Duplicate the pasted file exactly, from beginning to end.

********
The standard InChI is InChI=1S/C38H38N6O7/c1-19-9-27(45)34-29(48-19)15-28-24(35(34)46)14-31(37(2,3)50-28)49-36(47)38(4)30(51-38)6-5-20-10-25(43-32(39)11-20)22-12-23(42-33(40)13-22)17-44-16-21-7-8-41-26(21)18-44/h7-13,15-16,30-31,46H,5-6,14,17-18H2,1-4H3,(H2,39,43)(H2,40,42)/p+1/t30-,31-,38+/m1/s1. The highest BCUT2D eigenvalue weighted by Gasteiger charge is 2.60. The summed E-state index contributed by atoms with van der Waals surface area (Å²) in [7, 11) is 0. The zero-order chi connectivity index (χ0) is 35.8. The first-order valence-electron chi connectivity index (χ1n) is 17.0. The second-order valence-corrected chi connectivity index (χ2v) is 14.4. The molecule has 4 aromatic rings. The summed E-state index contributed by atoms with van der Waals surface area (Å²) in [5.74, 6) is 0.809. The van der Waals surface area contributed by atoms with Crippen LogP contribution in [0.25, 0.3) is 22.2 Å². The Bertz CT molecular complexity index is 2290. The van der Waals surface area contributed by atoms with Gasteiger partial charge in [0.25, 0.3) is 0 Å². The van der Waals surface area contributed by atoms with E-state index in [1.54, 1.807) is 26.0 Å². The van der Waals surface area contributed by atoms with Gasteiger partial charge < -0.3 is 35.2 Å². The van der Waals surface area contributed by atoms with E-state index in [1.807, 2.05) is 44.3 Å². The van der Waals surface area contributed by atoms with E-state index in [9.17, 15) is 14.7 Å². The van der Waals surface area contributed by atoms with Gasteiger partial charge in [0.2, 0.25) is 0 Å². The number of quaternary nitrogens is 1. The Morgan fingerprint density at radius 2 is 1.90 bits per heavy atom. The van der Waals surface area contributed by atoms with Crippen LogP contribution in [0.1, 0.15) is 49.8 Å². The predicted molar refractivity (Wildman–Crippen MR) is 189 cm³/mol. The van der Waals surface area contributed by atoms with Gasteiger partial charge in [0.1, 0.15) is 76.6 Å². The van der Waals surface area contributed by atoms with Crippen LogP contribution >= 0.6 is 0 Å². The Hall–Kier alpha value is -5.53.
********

The standard InChI is InChI=1S/C38H38N6O7/c1-19-9-27(45)34-29(48-19)15-28-24(35(34)46)14-31(37(2,3)50-28)49-36(47)38(4)30(51-38)6-5-20-10-25(43-32(39)11-20)22-12-23(42-33(40)13-22)17-44-16-21-7-8-41-26(21)18-44/h7-13,15-16,30-31,46H,5-6,14,17-18H2,1-4H3,(H2,39,43)(H2,40,42)/p+1/t30-,31-,38+/m1/s1. The highest BCUT2D eigenvalue weighted by Gasteiger charge is 2.60. The summed E-state index contributed by atoms with van der Waals surface area (Å²) in [7, 11) is 0. The zero-order chi connectivity index (χ0) is 35.8. The first-order valence-electron chi connectivity index (χ1n) is 17.0. The second-order valence-corrected chi connectivity index (χ2v) is 14.4. The molecule has 4 aromatic rings. The summed E-state index contributed by atoms with van der Waals surface area (Å²) in [5.74, 6) is 0.809. The van der Waals surface area contributed by atoms with Crippen LogP contribution in [0.25, 0.3) is 22.2 Å². The Bertz CT molecular complexity index is 2290. The van der Waals surface area contributed by atoms with Gasteiger partial charge in [0.25, 0.3) is 0 Å². The van der Waals surface area contributed by atoms with E-state index in [1.54, 1.807) is 26.0 Å². The van der Waals surface area contributed by atoms with Gasteiger partial charge < -0.3 is 35.2 Å². The van der Waals surface area contributed by atoms with E-state index in [1.807, 2.05) is 44.3 Å². The van der Waals surface area contributed by atoms with E-state index in [9.17, 15) is 14.7 Å². The van der Waals surface area contributed by atoms with Gasteiger partial charge in [0.2, 0.25) is 0 Å². The number of quaternary nitrogens is 1. The Morgan fingerprint density at radius 2 is 1.90 bits per heavy atom. The van der Waals surface area contributed by atoms with Crippen LogP contribution in [0.1, 0.15) is 49.8 Å². The predicted molar refractivity (Wildman–Crippen MR) is 189 cm³/mol. The van der Waals surface area contributed by atoms with Gasteiger partial charge in [0.1, 0.15) is 76.6 Å². The van der Waals surface area contributed by atoms with Crippen LogP contribution >= 0.6 is 0 Å². The Hall–Kier alpha value is -5.53.